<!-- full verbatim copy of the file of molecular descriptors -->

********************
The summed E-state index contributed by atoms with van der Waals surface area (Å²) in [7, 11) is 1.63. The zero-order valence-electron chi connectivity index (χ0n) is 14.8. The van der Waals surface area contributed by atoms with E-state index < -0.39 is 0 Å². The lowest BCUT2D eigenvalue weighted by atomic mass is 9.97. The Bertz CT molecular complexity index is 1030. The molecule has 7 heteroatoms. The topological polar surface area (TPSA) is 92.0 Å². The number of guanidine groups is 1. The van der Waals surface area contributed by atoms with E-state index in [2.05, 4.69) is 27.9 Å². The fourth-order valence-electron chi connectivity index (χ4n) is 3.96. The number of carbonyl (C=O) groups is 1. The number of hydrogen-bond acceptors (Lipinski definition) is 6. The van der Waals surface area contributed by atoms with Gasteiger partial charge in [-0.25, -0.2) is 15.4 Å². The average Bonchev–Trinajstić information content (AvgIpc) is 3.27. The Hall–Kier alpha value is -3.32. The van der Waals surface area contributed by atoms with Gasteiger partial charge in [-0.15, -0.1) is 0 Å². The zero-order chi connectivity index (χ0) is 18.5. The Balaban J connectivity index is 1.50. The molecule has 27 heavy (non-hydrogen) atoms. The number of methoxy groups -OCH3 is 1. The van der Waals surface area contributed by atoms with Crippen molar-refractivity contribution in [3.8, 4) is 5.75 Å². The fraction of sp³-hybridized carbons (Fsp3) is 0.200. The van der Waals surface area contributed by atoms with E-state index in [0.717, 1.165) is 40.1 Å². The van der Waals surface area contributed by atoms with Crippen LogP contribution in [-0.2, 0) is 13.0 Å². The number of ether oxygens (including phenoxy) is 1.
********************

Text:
The summed E-state index contributed by atoms with van der Waals surface area (Å²) in [7, 11) is 1.63. The zero-order valence-electron chi connectivity index (χ0n) is 14.8. The van der Waals surface area contributed by atoms with E-state index < -0.39 is 0 Å². The lowest BCUT2D eigenvalue weighted by atomic mass is 9.97. The Bertz CT molecular complexity index is 1030. The molecule has 7 heteroatoms. The topological polar surface area (TPSA) is 92.0 Å². The number of guanidine groups is 1. The van der Waals surface area contributed by atoms with E-state index in [2.05, 4.69) is 27.9 Å². The fourth-order valence-electron chi connectivity index (χ4n) is 3.96. The number of carbonyl (C=O) groups is 1. The number of hydrogen-bond acceptors (Lipinski definition) is 6. The van der Waals surface area contributed by atoms with Gasteiger partial charge in [-0.25, -0.2) is 15.4 Å². The average Bonchev–Trinajstić information content (AvgIpc) is 3.27. The Hall–Kier alpha value is -3.32. The van der Waals surface area contributed by atoms with Gasteiger partial charge in [-0.15, -0.1) is 0 Å². The zero-order chi connectivity index (χ0) is 18.5. The Balaban J connectivity index is 1.50. The molecule has 27 heavy (non-hydrogen) atoms. The number of methoxy groups -OCH3 is 1. The van der Waals surface area contributed by atoms with Crippen molar-refractivity contribution in [3.8, 4) is 5.75 Å². The fraction of sp³-hybridized carbons (Fsp3) is 0.200. The van der Waals surface area contributed by atoms with E-state index in [0.717, 1.165) is 40.1 Å². The van der Waals surface area contributed by atoms with Crippen LogP contribution in [-0.2, 0) is 13.0 Å². The number of ether oxygens (including phenoxy) is 1.